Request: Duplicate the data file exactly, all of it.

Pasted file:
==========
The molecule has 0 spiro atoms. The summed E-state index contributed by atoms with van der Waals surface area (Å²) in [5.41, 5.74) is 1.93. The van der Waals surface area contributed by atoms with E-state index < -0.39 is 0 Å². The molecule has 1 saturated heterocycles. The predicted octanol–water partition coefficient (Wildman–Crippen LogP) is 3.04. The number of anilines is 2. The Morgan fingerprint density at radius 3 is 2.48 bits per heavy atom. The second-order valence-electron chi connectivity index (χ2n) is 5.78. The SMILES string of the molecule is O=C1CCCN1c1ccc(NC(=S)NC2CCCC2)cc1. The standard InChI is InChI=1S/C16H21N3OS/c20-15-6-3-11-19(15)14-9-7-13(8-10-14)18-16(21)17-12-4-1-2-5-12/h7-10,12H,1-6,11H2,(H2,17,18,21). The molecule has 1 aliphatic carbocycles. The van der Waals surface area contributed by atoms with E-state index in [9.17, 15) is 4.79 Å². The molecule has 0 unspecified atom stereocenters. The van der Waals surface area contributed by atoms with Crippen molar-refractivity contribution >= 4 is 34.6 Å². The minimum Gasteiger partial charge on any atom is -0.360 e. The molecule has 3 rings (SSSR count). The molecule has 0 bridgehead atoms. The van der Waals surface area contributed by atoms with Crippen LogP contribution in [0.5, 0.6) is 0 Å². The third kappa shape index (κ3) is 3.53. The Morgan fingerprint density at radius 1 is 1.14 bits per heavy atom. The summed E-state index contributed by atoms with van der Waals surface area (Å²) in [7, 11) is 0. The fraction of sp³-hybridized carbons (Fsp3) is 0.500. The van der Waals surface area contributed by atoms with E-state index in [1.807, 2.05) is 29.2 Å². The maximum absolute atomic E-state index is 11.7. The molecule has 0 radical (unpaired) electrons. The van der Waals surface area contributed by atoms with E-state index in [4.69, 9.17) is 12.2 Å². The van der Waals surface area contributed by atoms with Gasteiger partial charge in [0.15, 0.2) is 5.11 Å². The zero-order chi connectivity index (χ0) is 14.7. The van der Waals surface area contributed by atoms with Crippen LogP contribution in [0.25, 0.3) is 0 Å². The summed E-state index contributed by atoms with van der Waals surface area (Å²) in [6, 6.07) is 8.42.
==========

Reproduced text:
The molecule has 0 spiro atoms. The summed E-state index contributed by atoms with van der Waals surface area (Å²) in [5.41, 5.74) is 1.93. The van der Waals surface area contributed by atoms with E-state index < -0.39 is 0 Å². The molecule has 1 saturated heterocycles. The predicted octanol–water partition coefficient (Wildman–Crippen LogP) is 3.04. The number of anilines is 2. The Morgan fingerprint density at radius 3 is 2.48 bits per heavy atom. The second-order valence-electron chi connectivity index (χ2n) is 5.78. The SMILES string of the molecule is O=C1CCCN1c1ccc(NC(=S)NC2CCCC2)cc1. The standard InChI is InChI=1S/C16H21N3OS/c20-15-6-3-11-19(15)14-9-7-13(8-10-14)18-16(21)17-12-4-1-2-5-12/h7-10,12H,1-6,11H2,(H2,17,18,21). The molecule has 1 aliphatic carbocycles. The van der Waals surface area contributed by atoms with E-state index in [9.17, 15) is 4.79 Å². The molecule has 0 unspecified atom stereocenters. The van der Waals surface area contributed by atoms with Crippen molar-refractivity contribution >= 4 is 34.6 Å². The minimum Gasteiger partial charge on any atom is -0.360 e. The molecule has 3 rings (SSSR count). The molecule has 0 bridgehead atoms. The van der Waals surface area contributed by atoms with Crippen LogP contribution in [0.5, 0.6) is 0 Å². The third kappa shape index (κ3) is 3.53. The Morgan fingerprint density at radius 1 is 1.14 bits per heavy atom. The summed E-state index contributed by atoms with van der Waals surface area (Å²) in [7, 11) is 0. The fraction of sp³-hybridized carbons (Fsp3) is 0.500. The van der Waals surface area contributed by atoms with E-state index in [1.807, 2.05) is 29.2 Å². The maximum absolute atomic E-state index is 11.7. The molecule has 0 radical (unpaired) electrons. The van der Waals surface area contributed by atoms with E-state index in [4.69, 9.17) is 12.2 Å². The van der Waals surface area contributed by atoms with Gasteiger partial charge in [0.15, 0.2) is 5.11 Å². The zero-order chi connectivity index (χ0) is 14.7. The van der Waals surface area contributed by atoms with Crippen LogP contribution in [0.25, 0.3) is 0 Å². The summed E-state index contributed by atoms with van der Waals surface area (Å²) in [6, 6.07) is 8.42.